Streamlining Cryptocurrency Regulations for Innovation

To make it easier for emerging Web3 companies to navigate existing legal frameworks and contribute to the UK’s digital economy growth, the government must streamline cryptocurrency regulations and adopt forward-looking approaches. By making the regulatory landscape clear and straightforward, the UK can create an environment that fosters innovation, growth, and competitiveness in the global fintech industry.

The Policy Exchange report also recommends not weakening self-hosted wallets or treating proof-of-stake (PoS) services as financial services. This approach aims to protect the fundamental principles of decentralization and user autonomy while strongly emphasizing security and regulatory compliance. By doing so, the UK can nurture an environment that encourages innovation and the continued growth of blockchain technology.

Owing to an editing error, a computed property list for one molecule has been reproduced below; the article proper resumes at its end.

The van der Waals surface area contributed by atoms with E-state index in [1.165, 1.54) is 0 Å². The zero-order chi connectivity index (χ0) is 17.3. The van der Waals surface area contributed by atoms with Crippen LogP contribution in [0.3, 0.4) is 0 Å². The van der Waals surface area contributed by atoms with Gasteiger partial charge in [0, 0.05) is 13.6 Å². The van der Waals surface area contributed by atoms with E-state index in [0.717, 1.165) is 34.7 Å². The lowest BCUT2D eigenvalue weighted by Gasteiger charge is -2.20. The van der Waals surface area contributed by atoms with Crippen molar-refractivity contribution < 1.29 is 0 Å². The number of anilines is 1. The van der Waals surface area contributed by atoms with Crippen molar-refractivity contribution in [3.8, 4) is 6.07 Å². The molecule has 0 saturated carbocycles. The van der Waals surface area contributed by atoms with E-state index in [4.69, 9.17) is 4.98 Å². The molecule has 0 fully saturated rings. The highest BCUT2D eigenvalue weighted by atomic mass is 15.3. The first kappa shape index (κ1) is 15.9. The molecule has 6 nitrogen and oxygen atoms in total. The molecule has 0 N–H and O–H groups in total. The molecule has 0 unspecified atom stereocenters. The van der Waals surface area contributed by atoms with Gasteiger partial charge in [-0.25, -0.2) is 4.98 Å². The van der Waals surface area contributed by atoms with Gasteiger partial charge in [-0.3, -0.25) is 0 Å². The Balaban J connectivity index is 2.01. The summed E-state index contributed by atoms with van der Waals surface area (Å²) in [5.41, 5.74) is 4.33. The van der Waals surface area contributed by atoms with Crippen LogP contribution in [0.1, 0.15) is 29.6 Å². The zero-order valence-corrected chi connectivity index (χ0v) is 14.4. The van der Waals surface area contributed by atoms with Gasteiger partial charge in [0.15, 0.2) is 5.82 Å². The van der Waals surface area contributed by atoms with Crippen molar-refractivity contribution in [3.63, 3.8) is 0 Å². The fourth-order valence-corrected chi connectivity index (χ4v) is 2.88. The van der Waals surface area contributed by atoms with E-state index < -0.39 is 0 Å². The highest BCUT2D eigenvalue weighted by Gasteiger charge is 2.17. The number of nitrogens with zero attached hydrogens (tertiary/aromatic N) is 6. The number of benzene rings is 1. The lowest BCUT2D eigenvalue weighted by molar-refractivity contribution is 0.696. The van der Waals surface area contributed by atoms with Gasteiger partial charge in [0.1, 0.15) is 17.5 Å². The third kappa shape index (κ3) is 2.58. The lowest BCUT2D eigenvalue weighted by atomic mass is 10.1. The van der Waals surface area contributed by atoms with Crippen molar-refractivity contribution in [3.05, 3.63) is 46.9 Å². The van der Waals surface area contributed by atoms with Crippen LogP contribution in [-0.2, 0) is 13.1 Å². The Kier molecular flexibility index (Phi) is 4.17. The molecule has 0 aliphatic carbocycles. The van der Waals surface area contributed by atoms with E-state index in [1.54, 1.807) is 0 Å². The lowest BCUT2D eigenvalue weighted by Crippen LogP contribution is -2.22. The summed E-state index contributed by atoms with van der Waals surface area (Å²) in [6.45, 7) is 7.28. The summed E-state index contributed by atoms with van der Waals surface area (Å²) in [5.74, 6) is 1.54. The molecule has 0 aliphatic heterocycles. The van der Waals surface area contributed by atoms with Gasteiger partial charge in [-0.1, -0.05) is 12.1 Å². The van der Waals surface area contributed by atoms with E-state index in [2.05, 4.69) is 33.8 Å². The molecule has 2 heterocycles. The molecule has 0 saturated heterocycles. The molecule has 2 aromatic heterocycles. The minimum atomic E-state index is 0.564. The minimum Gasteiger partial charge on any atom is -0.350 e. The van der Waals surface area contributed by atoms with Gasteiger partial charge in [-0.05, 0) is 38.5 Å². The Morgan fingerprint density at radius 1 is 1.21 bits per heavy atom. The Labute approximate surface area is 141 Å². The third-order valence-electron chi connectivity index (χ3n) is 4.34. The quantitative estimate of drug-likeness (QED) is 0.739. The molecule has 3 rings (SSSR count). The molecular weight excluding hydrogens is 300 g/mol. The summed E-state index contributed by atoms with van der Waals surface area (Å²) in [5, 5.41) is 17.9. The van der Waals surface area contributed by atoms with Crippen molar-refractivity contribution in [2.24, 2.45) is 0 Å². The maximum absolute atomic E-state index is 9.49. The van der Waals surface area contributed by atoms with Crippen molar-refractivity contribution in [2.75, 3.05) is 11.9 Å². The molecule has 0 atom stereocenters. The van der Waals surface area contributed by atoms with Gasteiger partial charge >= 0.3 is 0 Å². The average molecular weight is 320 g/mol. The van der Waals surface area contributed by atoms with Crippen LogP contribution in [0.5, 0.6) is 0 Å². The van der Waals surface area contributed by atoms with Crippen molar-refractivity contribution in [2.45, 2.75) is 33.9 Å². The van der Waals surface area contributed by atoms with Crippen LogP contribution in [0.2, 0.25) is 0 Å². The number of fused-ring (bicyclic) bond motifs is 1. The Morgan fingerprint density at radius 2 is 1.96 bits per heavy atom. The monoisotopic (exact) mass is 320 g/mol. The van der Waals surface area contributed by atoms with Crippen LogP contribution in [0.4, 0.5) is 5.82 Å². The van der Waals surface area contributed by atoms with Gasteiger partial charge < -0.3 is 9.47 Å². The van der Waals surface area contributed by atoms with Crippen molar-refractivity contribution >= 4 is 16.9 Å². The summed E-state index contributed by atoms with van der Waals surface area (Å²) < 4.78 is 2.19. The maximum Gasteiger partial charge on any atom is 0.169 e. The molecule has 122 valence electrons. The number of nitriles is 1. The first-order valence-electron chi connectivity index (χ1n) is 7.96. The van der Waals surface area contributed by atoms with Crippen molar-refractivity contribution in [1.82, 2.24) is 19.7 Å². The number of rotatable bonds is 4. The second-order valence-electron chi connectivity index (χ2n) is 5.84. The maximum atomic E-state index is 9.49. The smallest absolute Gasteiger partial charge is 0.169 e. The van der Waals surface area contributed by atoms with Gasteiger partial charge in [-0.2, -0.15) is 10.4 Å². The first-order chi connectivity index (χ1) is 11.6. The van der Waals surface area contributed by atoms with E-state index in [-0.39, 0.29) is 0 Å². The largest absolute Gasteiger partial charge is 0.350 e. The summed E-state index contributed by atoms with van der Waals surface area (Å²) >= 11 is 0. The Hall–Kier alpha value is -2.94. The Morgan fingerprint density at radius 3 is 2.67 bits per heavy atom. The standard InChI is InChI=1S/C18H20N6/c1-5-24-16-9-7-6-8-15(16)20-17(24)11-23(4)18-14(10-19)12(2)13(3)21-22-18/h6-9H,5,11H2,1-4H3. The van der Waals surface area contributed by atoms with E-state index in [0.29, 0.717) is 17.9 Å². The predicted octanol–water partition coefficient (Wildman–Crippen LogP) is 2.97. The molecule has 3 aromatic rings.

Despite recent strict measures by UK authorities, such as His Majesty’s Treasury and the FCA, toward the digital assets sector, the proposed changes in the Policy Exchange report strive to make the UK a more attractive location for Web3 enterprises. By adopting these suggestions, the UK can demonstrate its commitment to fostering innovation in the rapidly evolving blockchain and cryptocurrency industries while ensuring a robust and transparent regulatory environment.

The ongoing uncertainty surrounding cryptocurrency regulations in various countries has prompted Web3 companies to explore alternative jurisdictions with more precise legal frameworks. As the United States grapples with regulatory ambiguity, the United Kingdom can position itself as a hub for Web3 innovation by simplifying and streamlining its cryptocurrency regulations.

Featured Image Credit: Photo by Jonathan Borba; Pexels; Thank you!

Deanna Ritchie

Managing Editor at ReadWrite

Deanna is the Managing Editor at ReadWrite. Previously she worked as the Editor in Chief for Startup Grind and has over 20+ years of experience in content management and content development.